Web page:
'Aiden's Law' would require policies and procedures to be in place to address the needs of infants affected by illegal substance abuse.
A Harbeson couple has been sentenced for the murder of their infant son. In response to the case, a Sussex County legislator is working to pass “Aiden’s Law.”
Aiden Hundley was just three months old in May 2015 when his parents called 911 to report their son was having a seizure. Doctors found he was malnourished and had multiple broken bones, retinal hemorrhages, a subdural hematoma and a blood infection.
Five months later, Aiden was taken off of life support. His cause of death was ruled homicide due to blunt force trauma to the head.
Aiden’s parents, then 28-year-old Casey Layton and 37-year-old Doyle Hundley, were charged with his murder. According to court documents, both were long-time opiate addicts. Aiden was born addicted, and spent about a month in intensive care before being allowed by the Delaware Division of Family Services to go home with his parents.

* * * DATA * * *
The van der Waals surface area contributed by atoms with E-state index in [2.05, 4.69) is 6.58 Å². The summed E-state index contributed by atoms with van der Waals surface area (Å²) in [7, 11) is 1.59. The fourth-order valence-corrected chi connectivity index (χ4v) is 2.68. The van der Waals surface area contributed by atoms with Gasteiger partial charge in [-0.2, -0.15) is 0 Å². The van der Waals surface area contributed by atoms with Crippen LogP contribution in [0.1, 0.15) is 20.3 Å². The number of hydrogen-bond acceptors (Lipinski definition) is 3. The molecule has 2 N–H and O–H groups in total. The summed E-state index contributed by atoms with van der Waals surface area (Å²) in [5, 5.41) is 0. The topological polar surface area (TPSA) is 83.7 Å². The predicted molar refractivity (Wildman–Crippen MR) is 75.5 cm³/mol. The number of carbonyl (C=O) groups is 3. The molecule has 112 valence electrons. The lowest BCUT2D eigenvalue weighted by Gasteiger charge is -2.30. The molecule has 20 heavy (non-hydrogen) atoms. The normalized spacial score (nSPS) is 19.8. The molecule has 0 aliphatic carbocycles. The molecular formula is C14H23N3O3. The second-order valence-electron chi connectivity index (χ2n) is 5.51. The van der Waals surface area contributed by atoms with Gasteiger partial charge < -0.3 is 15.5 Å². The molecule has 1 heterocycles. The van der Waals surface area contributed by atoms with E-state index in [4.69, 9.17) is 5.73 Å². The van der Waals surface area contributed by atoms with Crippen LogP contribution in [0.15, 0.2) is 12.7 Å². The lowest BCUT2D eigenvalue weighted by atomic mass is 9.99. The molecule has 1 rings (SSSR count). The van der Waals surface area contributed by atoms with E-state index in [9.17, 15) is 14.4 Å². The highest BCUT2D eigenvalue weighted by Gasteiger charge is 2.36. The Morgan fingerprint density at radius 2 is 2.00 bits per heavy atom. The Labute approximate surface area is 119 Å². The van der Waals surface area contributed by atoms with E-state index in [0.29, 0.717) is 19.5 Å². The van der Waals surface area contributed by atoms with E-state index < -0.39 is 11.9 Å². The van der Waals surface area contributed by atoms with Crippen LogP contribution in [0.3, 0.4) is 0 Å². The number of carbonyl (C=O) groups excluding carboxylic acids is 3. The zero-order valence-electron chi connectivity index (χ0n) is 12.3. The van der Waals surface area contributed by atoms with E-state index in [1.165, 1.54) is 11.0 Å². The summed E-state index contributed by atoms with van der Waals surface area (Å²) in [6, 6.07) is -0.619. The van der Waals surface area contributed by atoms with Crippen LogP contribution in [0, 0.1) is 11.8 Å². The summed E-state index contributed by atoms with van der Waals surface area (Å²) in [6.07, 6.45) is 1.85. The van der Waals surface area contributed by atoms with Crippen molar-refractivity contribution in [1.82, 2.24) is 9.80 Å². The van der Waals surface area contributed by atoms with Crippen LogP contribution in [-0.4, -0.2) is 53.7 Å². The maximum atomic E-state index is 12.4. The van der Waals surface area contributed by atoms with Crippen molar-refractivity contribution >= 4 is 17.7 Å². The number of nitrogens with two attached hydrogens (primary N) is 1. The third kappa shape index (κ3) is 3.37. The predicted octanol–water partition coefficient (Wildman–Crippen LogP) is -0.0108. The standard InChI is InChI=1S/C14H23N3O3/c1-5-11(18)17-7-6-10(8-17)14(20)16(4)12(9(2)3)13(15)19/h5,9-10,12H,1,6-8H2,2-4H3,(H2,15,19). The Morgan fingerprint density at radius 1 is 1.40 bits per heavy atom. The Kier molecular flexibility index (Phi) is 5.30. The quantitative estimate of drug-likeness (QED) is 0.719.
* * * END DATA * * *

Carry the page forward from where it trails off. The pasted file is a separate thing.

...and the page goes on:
Layton blamed Aiden’s death on Hundley, and said that he threatened to kill her if she called police. Both eventually pleaded guilty. Layton, now 30, was sentenced to 15 years in prison and Hundley, who is now 40, to 20 years.
“It seems like a bit of a light sentence,” said Rep. Ruth Briggs King, R-Georgetown.
In March 2016, Briggs King co-sponsored “Aiden’s Law,” a bill that would require policies and procedures to be in place to address the needs of infants affected by illegal substance abuse.
“It didn’t make it through the session because of money issues,” she said. “One of them being that it would have had a $1.5 million effect on the budget.”
Briggs King and her colleagues were, however, allowed to create a committee to research the issue. Aiden’s Law was rehashed, rewritten and reintroduced last year as House Bill 140. It passed the Judiciary Committee and is now awaiting the approval of the Appropriations Committee.
“The good news is, this year, the governor proposed additional money for the Department of Services for Children, Youth and their Families to add 30 new caseworkers,” Briggs King said.
Attorney General Matt Denn has been working with Briggs King and other legislators to draft a bill to incentivize substance abuse treatment for expectant mothers.
“We have a lot of addicted women that are expecting and only 18 treatment beds for them in Delaware,” she said. “We’re asking the legislature to allocate money from the strategic fund to create these new housing facilities so that [the private sector] would be able to apply for an economic development grant.”